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Beijing - Open for the Olympics?; Olympic Fever in Hong Kong; Corporate Social Responsibility (08 Aug 2008)


<p>With tonights opening of the 2008 Olympic Games, much of the world&#39;s attention for the next two weeks is going to be on Beijing, and &ndash; in a wider sense &ndash; on China. For the authorities it&#39;s a chance to show how successfully they can host a major international event, a major feather in the cap if all goes well. And &ndash; like any host city &ndash; Beijing has had to make adjustments. But China has also promised to improve human rights, and to give journalists virtually unrestricted access. Putting it mildly, there&#39;s mixed evidence on how well that&#39;s going. At the same time, the authorities know that having the world&#39;s attention trained on you provides a particular temptation for acts of protest, both peaceful and violent. So how is China responding? With us in the studio are Sharon Hom of Human Rights in China, student and activist Christina Chan, and journalist Ilaria Maria Sala of Il Diario. In part one looked at how the Olympic Games are affecting Beijing, and how the city&#39;s responding. Here in Hong Kong this week, local athletes made their way to Beijing, as a 9-time Olympic gold-medallist swimmer came to town, and a local theatre group is examining how Hong Kong soccer players took part in the 1936 Berlin Olympics. In 2002, Bernard Chan initiated the Caring Company scheme, in collaboration with the Hong Kong Council of Social Services. The aim was to encourage local businesses to give something back to the community, to exercise corporate social responsibility. That&#39;s not the only initiative emphasising corporate social responsibility. More companies are realising the merits of CSR, which means integrating your business with environmental and social responsibility. It also involves persuading shareholders that spending money on social wellbeing can pay off.</p>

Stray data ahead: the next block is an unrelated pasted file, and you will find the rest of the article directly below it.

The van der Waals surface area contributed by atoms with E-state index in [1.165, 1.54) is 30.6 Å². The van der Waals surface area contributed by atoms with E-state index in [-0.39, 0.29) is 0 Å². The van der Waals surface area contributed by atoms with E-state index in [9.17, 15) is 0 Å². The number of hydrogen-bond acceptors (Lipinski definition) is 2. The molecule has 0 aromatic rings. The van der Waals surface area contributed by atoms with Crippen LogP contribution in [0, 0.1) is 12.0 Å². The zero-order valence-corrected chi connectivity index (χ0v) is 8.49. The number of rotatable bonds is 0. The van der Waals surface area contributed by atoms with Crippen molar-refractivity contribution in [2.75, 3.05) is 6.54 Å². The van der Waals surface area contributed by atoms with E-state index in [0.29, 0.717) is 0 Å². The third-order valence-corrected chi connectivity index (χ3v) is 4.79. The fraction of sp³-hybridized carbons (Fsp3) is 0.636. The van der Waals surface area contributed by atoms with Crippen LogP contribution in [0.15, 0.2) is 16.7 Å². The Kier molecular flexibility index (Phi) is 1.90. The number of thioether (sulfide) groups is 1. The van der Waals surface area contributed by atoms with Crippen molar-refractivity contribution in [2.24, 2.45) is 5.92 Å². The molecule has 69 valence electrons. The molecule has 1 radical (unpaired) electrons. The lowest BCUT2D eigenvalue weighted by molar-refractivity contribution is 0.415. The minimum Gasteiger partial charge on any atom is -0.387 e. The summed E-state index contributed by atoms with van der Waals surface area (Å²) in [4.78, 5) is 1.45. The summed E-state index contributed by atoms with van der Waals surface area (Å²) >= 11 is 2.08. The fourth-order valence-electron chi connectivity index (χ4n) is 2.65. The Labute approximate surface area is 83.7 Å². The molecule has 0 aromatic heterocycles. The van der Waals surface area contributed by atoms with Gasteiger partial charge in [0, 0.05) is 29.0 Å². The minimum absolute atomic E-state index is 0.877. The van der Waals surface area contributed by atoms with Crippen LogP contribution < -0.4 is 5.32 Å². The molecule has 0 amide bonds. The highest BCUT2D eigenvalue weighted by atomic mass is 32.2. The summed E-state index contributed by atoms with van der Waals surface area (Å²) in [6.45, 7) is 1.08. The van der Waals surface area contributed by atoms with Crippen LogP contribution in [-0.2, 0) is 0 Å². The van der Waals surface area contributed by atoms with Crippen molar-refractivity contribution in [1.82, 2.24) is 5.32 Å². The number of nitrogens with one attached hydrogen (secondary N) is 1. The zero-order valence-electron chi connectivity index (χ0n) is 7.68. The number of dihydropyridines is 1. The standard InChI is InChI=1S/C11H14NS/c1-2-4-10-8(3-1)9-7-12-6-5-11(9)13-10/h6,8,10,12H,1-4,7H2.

The Pulse
Publish Date: 
Friday, August 8, 2008
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